Mexican Congress Puts Pressure On State Congresses Over Same-Sex Marriage
The Congress in the Mexican state of Sonora is now getting pressure from federal legislators to approve a measure allowing for same-sex marriages.
More than six months have passed since that measure was introduced in the state Congress, and since then it has been sitting in committee. And that caught the eye of the Mexican Congress’ Permanent Committee. It recently sent letters to states like Sonora whose laws run afoul of a 2015 Mexican Supreme Court ruling that found that same-sex marriage prohibitions are unconstitutional.
“State congresses are being urged to update the regulatory framework for marriage equality,” Sonoran Rep. Yumiko Palomares, the sponsor of the reform measure, told her colleagues this week.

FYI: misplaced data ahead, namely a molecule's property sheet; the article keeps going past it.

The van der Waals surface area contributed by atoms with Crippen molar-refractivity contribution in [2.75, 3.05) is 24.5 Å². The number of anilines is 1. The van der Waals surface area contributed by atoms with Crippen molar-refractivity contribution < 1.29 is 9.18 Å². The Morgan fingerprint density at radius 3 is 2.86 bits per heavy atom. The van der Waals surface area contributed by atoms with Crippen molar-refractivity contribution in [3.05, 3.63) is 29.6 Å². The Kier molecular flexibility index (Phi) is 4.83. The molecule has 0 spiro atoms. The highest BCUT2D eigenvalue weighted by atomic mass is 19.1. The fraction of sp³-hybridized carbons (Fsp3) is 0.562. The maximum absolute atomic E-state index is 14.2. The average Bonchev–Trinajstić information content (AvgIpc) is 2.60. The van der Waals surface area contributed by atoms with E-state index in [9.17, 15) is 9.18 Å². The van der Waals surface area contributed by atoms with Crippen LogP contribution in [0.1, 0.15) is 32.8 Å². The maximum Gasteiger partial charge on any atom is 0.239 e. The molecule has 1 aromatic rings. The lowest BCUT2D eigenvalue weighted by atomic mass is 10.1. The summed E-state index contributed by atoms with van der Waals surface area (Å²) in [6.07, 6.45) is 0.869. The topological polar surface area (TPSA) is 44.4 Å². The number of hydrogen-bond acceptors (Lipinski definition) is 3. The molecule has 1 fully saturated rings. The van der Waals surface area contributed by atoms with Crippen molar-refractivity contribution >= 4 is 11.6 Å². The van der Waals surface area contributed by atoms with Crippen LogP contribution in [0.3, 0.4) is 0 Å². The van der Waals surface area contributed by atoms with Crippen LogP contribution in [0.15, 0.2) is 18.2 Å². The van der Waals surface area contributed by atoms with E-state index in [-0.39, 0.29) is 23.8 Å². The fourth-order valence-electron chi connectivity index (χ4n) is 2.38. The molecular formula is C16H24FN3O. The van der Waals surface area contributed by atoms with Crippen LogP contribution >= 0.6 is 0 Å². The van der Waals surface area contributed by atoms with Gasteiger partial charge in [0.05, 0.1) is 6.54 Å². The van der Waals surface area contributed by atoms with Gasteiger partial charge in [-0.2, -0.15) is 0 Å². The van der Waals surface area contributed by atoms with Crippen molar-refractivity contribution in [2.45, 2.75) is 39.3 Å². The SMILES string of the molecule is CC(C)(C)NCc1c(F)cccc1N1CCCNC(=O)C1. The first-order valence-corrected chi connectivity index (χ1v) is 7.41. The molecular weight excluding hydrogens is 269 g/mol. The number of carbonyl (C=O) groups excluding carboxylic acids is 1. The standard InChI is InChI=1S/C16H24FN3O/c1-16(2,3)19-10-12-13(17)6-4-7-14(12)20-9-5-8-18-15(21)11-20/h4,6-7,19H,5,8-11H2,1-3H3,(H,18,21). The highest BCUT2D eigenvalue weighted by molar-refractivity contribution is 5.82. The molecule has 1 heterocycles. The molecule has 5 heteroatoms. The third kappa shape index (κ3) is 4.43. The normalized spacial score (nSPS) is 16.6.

In the Permanent Committee's letter, Sonoran representatives' federal counterparts wrote that "by defining marriage as a heterosexual union, several state laws discriminate against people based on their sexual orientation, and therefore violate the equal rights enshrined in the Mexican Federal Constitution."
Despite the status of the measure and the state's conservative reputation, recent federal polling shows that nearly 70% of Sonorans approve of same-sex marriage, the highest rate in the country after Mexico City.